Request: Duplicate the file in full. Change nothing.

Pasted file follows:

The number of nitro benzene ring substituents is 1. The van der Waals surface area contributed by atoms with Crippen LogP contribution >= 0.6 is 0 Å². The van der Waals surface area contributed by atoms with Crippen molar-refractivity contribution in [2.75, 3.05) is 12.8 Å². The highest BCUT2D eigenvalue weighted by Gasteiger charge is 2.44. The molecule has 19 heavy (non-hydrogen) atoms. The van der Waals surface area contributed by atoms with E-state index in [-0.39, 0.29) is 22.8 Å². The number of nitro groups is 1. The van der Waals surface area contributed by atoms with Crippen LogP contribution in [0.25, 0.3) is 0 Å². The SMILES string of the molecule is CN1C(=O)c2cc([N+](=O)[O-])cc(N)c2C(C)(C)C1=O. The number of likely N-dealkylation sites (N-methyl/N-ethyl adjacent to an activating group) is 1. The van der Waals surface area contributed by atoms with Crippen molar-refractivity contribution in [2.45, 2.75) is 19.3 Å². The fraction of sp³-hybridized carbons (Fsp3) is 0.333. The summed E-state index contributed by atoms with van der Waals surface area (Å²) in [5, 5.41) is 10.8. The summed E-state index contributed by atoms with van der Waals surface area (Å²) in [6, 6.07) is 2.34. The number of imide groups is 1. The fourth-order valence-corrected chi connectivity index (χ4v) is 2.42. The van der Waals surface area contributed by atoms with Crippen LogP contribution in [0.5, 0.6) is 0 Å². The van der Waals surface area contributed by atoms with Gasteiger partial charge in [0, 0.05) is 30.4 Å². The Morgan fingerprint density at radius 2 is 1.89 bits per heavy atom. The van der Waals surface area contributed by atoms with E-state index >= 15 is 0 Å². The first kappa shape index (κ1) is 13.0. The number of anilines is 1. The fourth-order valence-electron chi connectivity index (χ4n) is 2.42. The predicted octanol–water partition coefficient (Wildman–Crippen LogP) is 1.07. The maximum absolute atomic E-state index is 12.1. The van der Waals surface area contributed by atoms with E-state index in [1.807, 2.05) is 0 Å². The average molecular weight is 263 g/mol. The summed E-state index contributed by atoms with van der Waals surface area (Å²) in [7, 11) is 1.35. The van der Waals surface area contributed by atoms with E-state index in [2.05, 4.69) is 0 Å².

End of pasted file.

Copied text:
The number of nitro benzene ring substituents is 1. The van der Waals surface area contributed by atoms with Crippen LogP contribution >= 0.6 is 0 Å². The van der Waals surface area contributed by atoms with Crippen molar-refractivity contribution in [2.75, 3.05) is 12.8 Å². The highest BCUT2D eigenvalue weighted by Gasteiger charge is 2.44. The molecule has 19 heavy (non-hydrogen) atoms. The van der Waals surface area contributed by atoms with E-state index in [-0.39, 0.29) is 22.8 Å². The number of nitro groups is 1. The van der Waals surface area contributed by atoms with Crippen LogP contribution in [0.25, 0.3) is 0 Å². The SMILES string of the molecule is CN1C(=O)c2cc([N+](=O)[O-])cc(N)c2C(C)(C)C1=O. The number of likely N-dealkylation sites (N-methyl/N-ethyl adjacent to an activating group) is 1. The van der Waals surface area contributed by atoms with Crippen molar-refractivity contribution in [2.45, 2.75) is 19.3 Å². The fraction of sp³-hybridized carbons (Fsp3) is 0.333. The summed E-state index contributed by atoms with van der Waals surface area (Å²) in [5, 5.41) is 10.8. The summed E-state index contributed by atoms with van der Waals surface area (Å²) in [6, 6.07) is 2.34. The number of imide groups is 1. The fourth-order valence-corrected chi connectivity index (χ4v) is 2.42. The van der Waals surface area contributed by atoms with Crippen LogP contribution in [0.5, 0.6) is 0 Å². The van der Waals surface area contributed by atoms with Gasteiger partial charge in [0, 0.05) is 30.4 Å². The Morgan fingerprint density at radius 2 is 1.89 bits per heavy atom. The van der Waals surface area contributed by atoms with E-state index >= 15 is 0 Å². The first kappa shape index (κ1) is 13.0. The number of anilines is 1. The fourth-order valence-electron chi connectivity index (χ4n) is 2.42. The predicted octanol–water partition coefficient (Wildman–Crippen LogP) is 1.07. The maximum absolute atomic E-state index is 12.1. The van der Waals surface area contributed by atoms with E-state index in [1.807, 2.05) is 0 Å². The average molecular weight is 263 g/mol. The summed E-state index contributed by atoms with van der Waals surface area (Å²) in [7, 11) is 1.35. The van der Waals surface area contributed by atoms with E-state index in [2.05, 4.69) is 0 Å².